As I said the first day was free and we just hung around locally . We went to a local restaurant for dinner and ate typical Vietnamese food. The menu did have the dishes written out in english as well as Vietnamese, so we could at least make out the content of the dishes but not volume of likely flavour etc.
Our waitress spoke a little english......kind of .....but I had real trouble understanding what she was saying , and vice versa. I had ordered my main dish she said "vegetable?" while pointing at the veggie section of the menu. I looked at the veggie section and panicked seeing all kinds of veggies that I had never heard of , prepared in ways I had no clue about . I pointed at one "morning glory" in something.She said something, I thought I heard "Bok Choy" I said "aaaah Bok Choy!" She said "Bok Choy? Elinor said "Bok Choy?" I sat there grinning not knowing how to advance the conversation Elinor had not heard her say Bok Choy but rather "is that what you wan't" meaning the Morning Glory in something. I had the morning glory which was quite nice. Its easy to see how someone could confuse the phrases isn't it?
The utensils here are chopsticks, I am a beginner with them. I guess the waitress (same lady) could see as the meal progressed that I was struggling a little bit with some of the smaller or slimier bits of food. Attempting to help, she came over and said what I heard as "fook?" I did not realize the context of the comment was about utensils I recognized the questioning tone but I did not feel it was good to answer what I had heard the question to be. Elinor realized what had really been offered, and guessed what I thought I had heard. I got a fork,and red in the face from embarrasment. Elinor got red in the face from laughing for a couple of minutes.
By the next day ,we were a bit better prepared for our all day city tour, having learned Vietnamese for "hello" "goodbye" and "thankyou". I still mix them up sometimes which gets me a few strange looks, but bye and large they seem to be happy that we are at least making a basic attempt to communicate in their language.
With our guide and driver we went first to Ho Chi Min's mausoleum which is the most sacred national shrine.Going through, you must not have a camera with you, you cannot talk or have hands in pockets. You go on a raised walkway round his glass "coffin" there are four Vietnamese soldiers standing motionless at attention at each cornner of the coffin. there are discreet spotlights shining down on Ho's upper body and face. Apparently he wanted to be cremated after death, but the government created this shrine instead.Our guide told us that the body is sent off to Russia each year for about three months for the preservation of his body being refreshed.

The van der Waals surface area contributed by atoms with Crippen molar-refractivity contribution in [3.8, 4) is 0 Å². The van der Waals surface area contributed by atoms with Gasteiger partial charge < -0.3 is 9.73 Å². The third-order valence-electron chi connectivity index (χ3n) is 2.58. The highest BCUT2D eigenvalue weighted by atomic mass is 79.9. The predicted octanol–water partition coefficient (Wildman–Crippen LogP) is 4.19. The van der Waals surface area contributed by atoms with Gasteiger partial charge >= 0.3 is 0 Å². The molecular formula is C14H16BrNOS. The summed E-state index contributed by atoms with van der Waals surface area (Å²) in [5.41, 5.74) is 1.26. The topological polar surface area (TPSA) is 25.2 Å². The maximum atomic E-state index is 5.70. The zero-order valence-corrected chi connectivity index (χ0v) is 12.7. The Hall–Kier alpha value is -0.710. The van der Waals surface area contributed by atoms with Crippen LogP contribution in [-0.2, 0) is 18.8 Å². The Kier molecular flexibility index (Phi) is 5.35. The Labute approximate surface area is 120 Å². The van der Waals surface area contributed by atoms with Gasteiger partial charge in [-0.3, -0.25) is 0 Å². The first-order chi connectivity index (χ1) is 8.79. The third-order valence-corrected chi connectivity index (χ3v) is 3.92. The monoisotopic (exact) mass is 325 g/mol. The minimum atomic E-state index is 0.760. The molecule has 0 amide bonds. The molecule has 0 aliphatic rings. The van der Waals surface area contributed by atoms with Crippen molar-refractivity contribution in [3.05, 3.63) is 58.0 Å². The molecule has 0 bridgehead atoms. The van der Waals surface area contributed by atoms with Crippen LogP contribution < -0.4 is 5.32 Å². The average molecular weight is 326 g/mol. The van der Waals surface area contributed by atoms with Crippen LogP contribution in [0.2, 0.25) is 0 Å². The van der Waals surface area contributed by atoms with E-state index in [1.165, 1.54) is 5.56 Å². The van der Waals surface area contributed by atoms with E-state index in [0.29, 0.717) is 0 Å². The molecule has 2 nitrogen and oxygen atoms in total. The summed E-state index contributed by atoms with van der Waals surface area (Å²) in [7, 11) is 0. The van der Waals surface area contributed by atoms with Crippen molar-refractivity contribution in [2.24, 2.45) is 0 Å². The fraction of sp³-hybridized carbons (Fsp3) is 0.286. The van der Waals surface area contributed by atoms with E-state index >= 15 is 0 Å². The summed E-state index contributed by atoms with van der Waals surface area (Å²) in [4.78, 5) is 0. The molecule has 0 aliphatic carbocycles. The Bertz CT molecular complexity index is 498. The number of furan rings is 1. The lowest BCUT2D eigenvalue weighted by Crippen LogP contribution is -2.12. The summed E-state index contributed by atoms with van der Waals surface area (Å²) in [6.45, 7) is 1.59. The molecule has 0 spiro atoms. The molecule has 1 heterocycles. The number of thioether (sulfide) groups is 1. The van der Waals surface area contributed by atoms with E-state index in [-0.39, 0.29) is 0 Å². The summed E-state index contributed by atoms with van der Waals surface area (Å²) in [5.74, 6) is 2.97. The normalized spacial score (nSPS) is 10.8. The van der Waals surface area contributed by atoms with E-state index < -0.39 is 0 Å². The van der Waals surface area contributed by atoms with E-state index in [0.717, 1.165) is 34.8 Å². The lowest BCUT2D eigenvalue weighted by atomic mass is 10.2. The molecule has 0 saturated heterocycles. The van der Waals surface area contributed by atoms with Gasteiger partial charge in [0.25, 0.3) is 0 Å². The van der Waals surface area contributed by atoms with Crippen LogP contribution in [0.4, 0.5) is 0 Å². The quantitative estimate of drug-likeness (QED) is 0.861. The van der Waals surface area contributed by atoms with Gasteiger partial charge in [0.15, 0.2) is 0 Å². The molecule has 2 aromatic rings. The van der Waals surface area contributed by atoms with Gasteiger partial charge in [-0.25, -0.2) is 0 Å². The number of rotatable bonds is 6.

We next saw the houses where he had lived. From there we visited, during the rest of the day, two pagodas (while at the one in the picture above we were interviewed for a Vietnamese TV news show).Two museums,TwoShrines, the prison where John McCain was kept during the Vietnam war (Hanoi Hilton), Went on a "cyclo" tour of the old quarter, and finished up seeing a water puppet show. All in all a quiet relaxing day.....
Today we wandered about the old quarter this morning and both Elinor and I bought new running shoes. There are 36 "commercial" streets in the old quarter, each was controlled by a craftsmens guild in the middle ages so there is a "shoe street" a "leather street" a "Masons street" a "Silk street" etc. So even now the streets stick to the various crafts. Shoe street has dozens of shoe stores and bargaining is expected so we had a good time purchasing inexpensive good running shoes.
I have just about run out of steam now, Elinor is back, all massaged and relaxed I think it's time to go and have a nice cold drink before finishing packing, going for dinner and then heading off to catch our "Orient Express"
Will send off our next episode in a few days Bye fromHanoi Malcolm and Elinor